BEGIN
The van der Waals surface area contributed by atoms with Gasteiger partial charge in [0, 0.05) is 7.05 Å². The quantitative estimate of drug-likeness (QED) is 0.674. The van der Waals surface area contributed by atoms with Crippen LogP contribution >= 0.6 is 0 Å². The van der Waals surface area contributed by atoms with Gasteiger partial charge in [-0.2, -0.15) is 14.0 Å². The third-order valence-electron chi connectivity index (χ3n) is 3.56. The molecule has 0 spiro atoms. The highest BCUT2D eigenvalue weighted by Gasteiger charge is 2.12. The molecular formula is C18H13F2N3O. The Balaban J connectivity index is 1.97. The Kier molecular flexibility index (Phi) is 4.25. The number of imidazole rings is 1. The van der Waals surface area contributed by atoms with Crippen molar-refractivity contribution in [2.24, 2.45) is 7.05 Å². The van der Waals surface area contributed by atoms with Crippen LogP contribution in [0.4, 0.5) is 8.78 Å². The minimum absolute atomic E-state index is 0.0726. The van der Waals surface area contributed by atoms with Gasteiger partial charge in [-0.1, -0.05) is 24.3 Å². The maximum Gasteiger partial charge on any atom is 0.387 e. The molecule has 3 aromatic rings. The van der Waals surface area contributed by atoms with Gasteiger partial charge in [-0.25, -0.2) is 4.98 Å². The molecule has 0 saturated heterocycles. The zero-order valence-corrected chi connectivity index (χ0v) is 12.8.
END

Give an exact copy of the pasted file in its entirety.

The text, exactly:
The van der Waals surface area contributed by atoms with Gasteiger partial charge in [0, 0.05) is 7.05 Å². The quantitative estimate of drug-likeness (QED) is 0.674. The van der Waals surface area contributed by atoms with Crippen LogP contribution >= 0.6 is 0 Å². The van der Waals surface area contributed by atoms with Gasteiger partial charge in [-0.2, -0.15) is 14.0 Å². The third-order valence-electron chi connectivity index (χ3n) is 3.56. The molecule has 0 spiro atoms. The highest BCUT2D eigenvalue weighted by Gasteiger charge is 2.12. The molecular formula is C18H13F2N3O. The Balaban J connectivity index is 1.97. The Kier molecular flexibility index (Phi) is 4.25. The number of imidazole rings is 1. The van der Waals surface area contributed by atoms with Crippen molar-refractivity contribution in [2.24, 2.45) is 7.05 Å². The van der Waals surface area contributed by atoms with Crippen LogP contribution in [0.4, 0.5) is 8.78 Å². The minimum absolute atomic E-state index is 0.0726. The van der Waals surface area contributed by atoms with Gasteiger partial charge in [-0.1, -0.05) is 24.3 Å². The maximum Gasteiger partial charge on any atom is 0.387 e. The molecule has 3 aromatic rings. The van der Waals surface area contributed by atoms with Gasteiger partial charge in [-0.25, -0.2) is 4.98 Å². The molecule has 0 saturated heterocycles. The zero-order valence-corrected chi connectivity index (χ0v) is 12.8.